She left political life to do just that – enjoy her family. Four years after her retirement in 1988, her husband, John, passed away. Barbara Jean Peters Bennett passed away just five years later on March 13, 1991. She was not quite 70 years of age. She was cremated and a memorial scholarship fund was established with the University of Nevada, Reno. In 1993, the Reno City Council honored her by establishing the Barbara Bennett Park located at 400 Island Drive, Reno, Nev. (13)

Researched and written by Marcia Bernard Cuccaro. Posted to website March 2018.


  1. Barbara Bennett: Mayor of Reno and Community Activist (University of Nevada Oral History Program), Reno, Nevada 1989.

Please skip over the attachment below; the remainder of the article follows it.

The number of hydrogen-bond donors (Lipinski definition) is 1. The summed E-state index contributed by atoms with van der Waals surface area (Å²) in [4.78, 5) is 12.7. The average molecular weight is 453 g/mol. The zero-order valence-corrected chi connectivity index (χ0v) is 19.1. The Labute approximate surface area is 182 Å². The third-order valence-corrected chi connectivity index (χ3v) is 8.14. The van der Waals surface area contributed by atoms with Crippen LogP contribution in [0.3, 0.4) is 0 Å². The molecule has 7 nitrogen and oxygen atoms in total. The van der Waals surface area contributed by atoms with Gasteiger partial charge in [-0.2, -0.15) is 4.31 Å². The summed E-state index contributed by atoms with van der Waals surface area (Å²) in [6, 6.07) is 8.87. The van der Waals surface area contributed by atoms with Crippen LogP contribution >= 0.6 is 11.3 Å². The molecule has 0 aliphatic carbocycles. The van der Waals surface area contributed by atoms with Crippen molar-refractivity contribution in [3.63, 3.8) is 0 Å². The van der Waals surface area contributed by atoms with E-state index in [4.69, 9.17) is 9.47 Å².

2. ibid.
  3. ibid.
  4. ibid.
  5. ibid.
  6. Cooper, Dick. “Bennett’s tough style fueled by a populist mandate.” Reno Gazette-Journal (Reno, Nevada), Dec. 23, 1982, p 23.
  7. Day, Kevin T. “Late mayor visionary.” Reno Gazette Journal (Reno, Nevada), Mar. 28, 1993, p B9:4, Sec. Letters.
  8. Voyles, Susan. “First Reno politician to fight uncontrolled growth.” Reno Gazette-Journal (Reno, Nevada), March 17, 1993, p1:6.
  9. Stoeckinger, Philip. “Impacts of the tax shift of 1981: An examination of Nevada local governments”, UNLV Theses, Dissertations, Professional Papers and Capstone, University of Nevada, Las Vegas.
  10. Barbara Bennett: Oral History, op. cit.
  11. Barbara Bennett: Oral History, op. cit.
  12. Barbara Bennett: Oral History, op. cit.
  13. “Reno council votes to name park after former Reno mayor.” Reno Gazette Journal (Reno, Nevada), April 29, 1993, p B1:3.

Sources of Information:

  • Social Security Applications and Claims, 1936-2007. (Barbara Jean Peters).
  • 1930; Census: Oakland, Alameda, California; Roll: 102; Page: 5B; Enumeration District: 0038; FHL microfilm: 2339837. (Barbara Peters).